|Newspaper Title||Queanbeyan Age (NSW : 1867 - 1904)|
|Trove Title||Love's Conquest|
CHAPTER XVII. 'It is enough to try the patience of a saint, the way Adola gobs on,' exclaimed Lord Tressilian, as he entered his fatber's room one morning. 'She is the most obstinate, unmanageable and pE verse piece of goods I ever know, even for a woman l'-sana he uttered an imprecation' that startled the Earl. 'I'll trouble you to speak more olvilly of my daughter and your sister,' said the old nobleman resentfully. 'You are always abusing Adela ; and with all the hectoring and badgering she gets from you, I'm sure it's no wonder if she does turn crusty sometimes. What hes she done now 1'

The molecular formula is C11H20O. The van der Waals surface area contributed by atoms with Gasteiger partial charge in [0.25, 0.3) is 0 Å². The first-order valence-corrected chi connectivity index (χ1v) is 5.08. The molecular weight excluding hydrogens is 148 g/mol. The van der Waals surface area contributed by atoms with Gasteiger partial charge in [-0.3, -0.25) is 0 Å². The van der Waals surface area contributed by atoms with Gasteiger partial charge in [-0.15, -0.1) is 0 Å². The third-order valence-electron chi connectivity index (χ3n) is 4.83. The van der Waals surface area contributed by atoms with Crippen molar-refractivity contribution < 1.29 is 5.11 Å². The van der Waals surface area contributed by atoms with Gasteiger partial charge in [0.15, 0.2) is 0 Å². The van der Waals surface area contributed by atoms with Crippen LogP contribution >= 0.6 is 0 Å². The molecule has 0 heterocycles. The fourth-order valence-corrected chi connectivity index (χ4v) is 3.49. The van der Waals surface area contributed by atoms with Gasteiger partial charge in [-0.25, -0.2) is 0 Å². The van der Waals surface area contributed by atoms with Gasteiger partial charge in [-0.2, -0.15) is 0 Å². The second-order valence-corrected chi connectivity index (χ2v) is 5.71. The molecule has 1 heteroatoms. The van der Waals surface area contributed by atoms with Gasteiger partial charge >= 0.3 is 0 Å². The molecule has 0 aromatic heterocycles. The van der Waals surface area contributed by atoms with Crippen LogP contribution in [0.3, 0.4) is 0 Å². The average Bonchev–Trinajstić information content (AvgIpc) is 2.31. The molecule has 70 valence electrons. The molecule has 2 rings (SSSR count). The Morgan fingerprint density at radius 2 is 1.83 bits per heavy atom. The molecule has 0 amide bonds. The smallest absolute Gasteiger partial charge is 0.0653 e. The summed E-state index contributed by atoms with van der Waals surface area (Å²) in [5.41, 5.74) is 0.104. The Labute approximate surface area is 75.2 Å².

' What has she done I' fumed Tressilian. 'You shall hear what she has done; and we shall see if you lik, it any better than I do. She has rejected Blunt-that is all.' 'That is all,' thundered Lord OCstlehursb, quite as much mnv-d as his stn had exp-ct-id. ' Sh has ,ej-cted Blunt! Non ensel 8he cannot have been such a fool; and tbeides she cannot have had the opportunity yet.' 'Oh, hasn't she 7 I tell you I know letter. The last time he was hete he followed her to the far end of the drawing-room after dininer, and I took good care that thei, teeea-tete ehould not be disturbed. She fainted, you remember. Well, from that I suspectedr something was up; and when I met Blunt in the billiard room at the ' Swan' last night, I led up to the subject. Then he had to own up and it all came out. He propose3 to her and she refused; and then,, when be was' urging ler to reconsider it, and he thought; she was going to say yes, she wet off in that' foolish swoon.' ' Does Blunt intend to give it up then 1' inquired the Earl anxiously. 'Of course. Wbab else can he dot He has got it into his head that it was the idea of marrying him that overcame her. He is awfully cut up about it-more than I should have supposed it possible for a man like him -but he swears he won't be a party to com passion, and he won't have her badgered about him, neither will he be a party to any cou.pulsion. Nothing that I could say h..l the least effect upon him. I told him that it was a way she had of not knowing her own mind, and did what I could to smooths things over ; but it was no go.. He won't come forward again ; and I'm hanged if I know what to do.' 'You do nothing,' said the Earl with sudden eaergy. 'You only rough-ride and blnnder as you did both times before. You leave it to me and I will take the matter up and manage it, in my own way. I'll go and see Blu-it. I flatter myself that I shall he able to make it all right with him again; and I will bake care that Adela does not miss her che.nce this time. But you keep out of it. You have no more idea of finess ing than a three legged elephant has of dancing.' Lord Cattlehurst was not wi-hout grounds for con3dence in his own diplomacy. In that as in a great many other things, he was-far superior to his son, and when he chose to control his temper and exe t his ingenuity. he could act with tact and discretion. He was exceedingly a.axious to se- his daughter well married; he wished the event to take place soon, as much perhaps from the wish to show his contempt for Sir Patrick as on account of the poverty of his own resources; and he therefore lost no time in seeking out the rich man to whom he was bent upon marrying his daughter. Mt Blunt lip- d in a fine new house, murroundel by fairly extensive grounds in spick and sp an orler, about two miles ,he t.ther side of Bridgeford. It was a three miles drive from Castlehurse, and in ordinary circumstances the Erl would have gri tabled ah the distance. But on this occ. sion he did not murmur; and on the very day that his son had enlightened him-it was the afternoon of L'Eatrange tennis-party-he o, dered out a close carriage and was driven to Heron Hill, the residence of his prospective son in-law. He found Mr Blunt at home, and, with an air of frank friendliness, at once entered upon the subject which was the cause of his visit. 'It was only this morning that I knew anything about it,' the Earl said with genuine earnestness. ' I have learned from my son what has passed, and I must frankly own that I am deeply concerned and disappointed at the issue I should have welcomed you as a son-in-law as much on account of your own worth and personal qualities as for the wealth with which you are endowed. I should have feltconfida it that in your hands my daughter's happiness would have been assured ; and I cannot btll how it has annoyed and provoked me to learn how she has treated you.' ' She is not in the least to blame,' respon ded Mr Blunt, in his most business-like manner. 'Pray do not think so. She per. sonally has never givent me any encourag ment, and, as it seems her affections have been bestowed elsewhere, she was perfectly right in refusing my offer.' [TO. BE OoNTINU D1